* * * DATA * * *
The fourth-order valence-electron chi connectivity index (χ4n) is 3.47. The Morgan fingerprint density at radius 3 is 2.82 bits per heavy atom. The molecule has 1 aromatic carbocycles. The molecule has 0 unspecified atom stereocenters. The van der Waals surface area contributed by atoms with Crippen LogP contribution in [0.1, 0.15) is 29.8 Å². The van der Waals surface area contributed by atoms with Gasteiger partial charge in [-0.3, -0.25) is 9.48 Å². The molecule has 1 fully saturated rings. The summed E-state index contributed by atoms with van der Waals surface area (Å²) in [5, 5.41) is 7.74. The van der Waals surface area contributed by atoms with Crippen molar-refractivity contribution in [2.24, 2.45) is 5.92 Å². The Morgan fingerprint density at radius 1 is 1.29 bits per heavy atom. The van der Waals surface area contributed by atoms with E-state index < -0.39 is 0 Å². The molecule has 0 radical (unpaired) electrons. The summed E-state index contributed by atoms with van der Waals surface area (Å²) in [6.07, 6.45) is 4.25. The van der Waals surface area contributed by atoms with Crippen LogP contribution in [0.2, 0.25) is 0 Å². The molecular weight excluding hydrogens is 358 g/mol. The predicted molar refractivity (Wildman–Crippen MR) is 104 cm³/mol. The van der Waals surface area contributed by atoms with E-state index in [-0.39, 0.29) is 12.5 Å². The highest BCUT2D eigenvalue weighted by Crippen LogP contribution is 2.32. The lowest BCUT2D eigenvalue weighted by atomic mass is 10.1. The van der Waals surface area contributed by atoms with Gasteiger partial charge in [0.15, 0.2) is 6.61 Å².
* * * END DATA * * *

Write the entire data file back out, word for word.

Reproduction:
The fourth-order valence-electron chi connectivity index (χ4n) is 3.47. The Morgan fingerprint density at radius 3 is 2.82 bits per heavy atom. The molecule has 1 aromatic carbocycles. The molecule has 0 unspecified atom stereocenters. The van der Waals surface area contributed by atoms with Crippen LogP contribution in [0.1, 0.15) is 29.8 Å². The van der Waals surface area contributed by atoms with Gasteiger partial charge in [-0.3, -0.25) is 9.48 Å². The molecule has 1 fully saturated rings. The summed E-state index contributed by atoms with van der Waals surface area (Å²) in [5, 5.41) is 7.74. The van der Waals surface area contributed by atoms with Crippen molar-refractivity contribution in [2.24, 2.45) is 5.92 Å². The Morgan fingerprint density at radius 1 is 1.29 bits per heavy atom. The van der Waals surface area contributed by atoms with E-state index < -0.39 is 0 Å². The molecule has 0 radical (unpaired) electrons. The summed E-state index contributed by atoms with van der Waals surface area (Å²) in [6.07, 6.45) is 4.25. The van der Waals surface area contributed by atoms with Crippen LogP contribution in [0.2, 0.25) is 0 Å². The molecular weight excluding hydrogens is 358 g/mol. The predicted molar refractivity (Wildman–Crippen MR) is 104 cm³/mol. The van der Waals surface area contributed by atoms with E-state index in [-0.39, 0.29) is 12.5 Å². The highest BCUT2D eigenvalue weighted by Crippen LogP contribution is 2.32. The lowest BCUT2D eigenvalue weighted by atomic mass is 10.1. The van der Waals surface area contributed by atoms with Gasteiger partial charge in [0.15, 0.2) is 6.61 Å².